Like most sentient beings, I loved the “Lord of the Rings” films. I didn’t convert my parents’ basement into the Shire or shave hair off the dog and glue it to my feet or write my diary in an elfin language or anything like that — but upon leaving the screening for “Fellowship of the Ring” I did call a friend and say, “I want to drive my car off a bridge so that I can die with Lord of the Rings having been the last movie I saw.” Which, OK, might have been overstating it slightly. But still.
But then we remembered: There’s another “Lord of the Rings” book that Peter Jackson could adapt! It’s “The Hobbit,” and it’s a prequel! Ian Holm couldn’t play Bilbo (he’s young in the book), but Ian McKellen could still play Gandalf! As long as Peter Jackson was directing and someone named Ian was in the cast, it would be just like getting another LOTR movie!
Unfortunately, as everyone now knows, the issue was very complicated. Jackson wanted to make a Hobbit movie, but there got to be bad blood between him and New Line over LOTR royalties, and then there were questions about which studio owned the rights to the “The Hobbit” anyway. The latter problem could be solved easily — studios tend to work out their differences quickly when they stand to make hundreds of millions of dollars — but Jackson’s beef with New Line had stubborn people on both sides.
Then we got another Christmas gift in 2007 in the form of “The Golden Compass” crashing and burning at the box office. It was the latest in a string of disappointments for New Line, and next thing you know they’re announcing they’ve worked out their differences with Peter Jackson and the “Hobbit” movie is back on track! It could be coincidental, of course, but I prefer to think that New Line head Bob Shaye was pooping his pants over the failure of “Golden Compass” and finally broke the glass on the “In Case of Emergency, Kiss and Make Up with Peter Jackson” fire extinguisher.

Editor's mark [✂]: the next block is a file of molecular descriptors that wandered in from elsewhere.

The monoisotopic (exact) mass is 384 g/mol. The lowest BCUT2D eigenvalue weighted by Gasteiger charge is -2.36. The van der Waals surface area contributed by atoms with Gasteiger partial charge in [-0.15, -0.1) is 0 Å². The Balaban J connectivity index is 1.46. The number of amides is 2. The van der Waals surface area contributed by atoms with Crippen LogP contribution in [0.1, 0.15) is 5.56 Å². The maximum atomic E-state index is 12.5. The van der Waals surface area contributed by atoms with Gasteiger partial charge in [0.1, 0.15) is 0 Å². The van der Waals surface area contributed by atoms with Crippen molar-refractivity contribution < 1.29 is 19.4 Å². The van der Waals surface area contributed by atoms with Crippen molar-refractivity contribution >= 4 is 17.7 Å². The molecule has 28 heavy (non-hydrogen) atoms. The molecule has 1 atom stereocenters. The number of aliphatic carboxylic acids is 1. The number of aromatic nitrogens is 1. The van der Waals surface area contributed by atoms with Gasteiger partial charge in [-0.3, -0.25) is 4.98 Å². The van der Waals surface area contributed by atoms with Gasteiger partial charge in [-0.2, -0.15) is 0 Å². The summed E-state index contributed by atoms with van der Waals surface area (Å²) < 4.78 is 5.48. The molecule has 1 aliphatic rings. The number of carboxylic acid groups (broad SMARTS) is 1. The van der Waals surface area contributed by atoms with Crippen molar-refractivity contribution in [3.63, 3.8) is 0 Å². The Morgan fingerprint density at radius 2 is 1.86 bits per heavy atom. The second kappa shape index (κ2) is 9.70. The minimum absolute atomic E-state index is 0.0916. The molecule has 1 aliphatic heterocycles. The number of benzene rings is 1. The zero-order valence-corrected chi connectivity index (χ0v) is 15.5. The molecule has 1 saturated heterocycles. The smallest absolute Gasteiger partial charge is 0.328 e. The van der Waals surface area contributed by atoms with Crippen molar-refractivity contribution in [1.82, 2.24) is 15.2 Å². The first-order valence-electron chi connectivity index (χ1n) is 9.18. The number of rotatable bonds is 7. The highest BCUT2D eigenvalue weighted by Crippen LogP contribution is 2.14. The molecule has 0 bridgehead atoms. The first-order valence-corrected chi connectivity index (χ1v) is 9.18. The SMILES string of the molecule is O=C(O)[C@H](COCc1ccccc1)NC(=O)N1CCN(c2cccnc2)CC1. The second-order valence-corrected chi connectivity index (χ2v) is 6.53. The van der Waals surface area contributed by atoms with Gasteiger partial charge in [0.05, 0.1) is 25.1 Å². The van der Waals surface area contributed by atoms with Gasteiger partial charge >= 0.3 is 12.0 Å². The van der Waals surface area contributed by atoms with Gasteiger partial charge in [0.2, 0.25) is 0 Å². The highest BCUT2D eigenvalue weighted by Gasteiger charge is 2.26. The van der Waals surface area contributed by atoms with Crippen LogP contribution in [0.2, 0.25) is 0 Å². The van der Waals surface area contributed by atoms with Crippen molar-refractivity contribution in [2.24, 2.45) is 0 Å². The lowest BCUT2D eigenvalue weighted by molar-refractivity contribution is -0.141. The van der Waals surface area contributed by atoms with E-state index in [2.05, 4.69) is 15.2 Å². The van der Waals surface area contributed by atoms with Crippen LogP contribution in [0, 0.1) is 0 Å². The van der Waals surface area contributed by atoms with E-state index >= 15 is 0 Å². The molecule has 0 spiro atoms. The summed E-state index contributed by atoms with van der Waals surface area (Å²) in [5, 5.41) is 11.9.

I am excited. All LOTR fans are excited. But I am also nervous, for the following reasons:
Jackson will executive-produce but does not plan to direct.
Much of what we loved about the LOTR adaptations was Jackson’s touch. If he gets Sam Raimi to do it (as has been widely reported), we might be OK; they have similar styles. But if it’s not Raimi? Heaven help us. [Jackson wound up directing after all.]
They’re making two movies.
“The Hobbit” is one book. It’s not even a particularly long book. You could do it in two hours. How will it be spread into two movies, each of them at Jackson’s typical length of three hours? Apparently the second film will fill in the gaps between “The Hobbit” and “Fellowship of the Ring,” but that’s very dicey territory there. It reeks of double dipping. Let’s not be greedy here. [They made three movies.]
It’s hard to recapture the magic.
The LOTR films were shot consecutively over 18 months in New Zealand. The cast members became like family, even getting tattoos to commemorate their remarkable experience. Jackson was like a big furry hobbit father to them all. The three LOTR films feel like one huge story, all cut from the same cloth. Don’t we all know from personal experience that it’s hard — often impossible — to recreate something magnificent? [I got this one right.]
These Hobbit movies may turn out to be great. I hope they are! But we’re kidding ourselves if we think they’re going to repeat the once-in-a-lifetime achievement of the LOTR series. Now if you’ll excuse me, the life-size Arwen doll that I married in a private ceremony last summer has dinner waiting for me.
Some of these jokes were cannibalized from a song I wrote, “Is It Weird? (The Lord of the Rings Song).” I make no apologies for stealing from myself.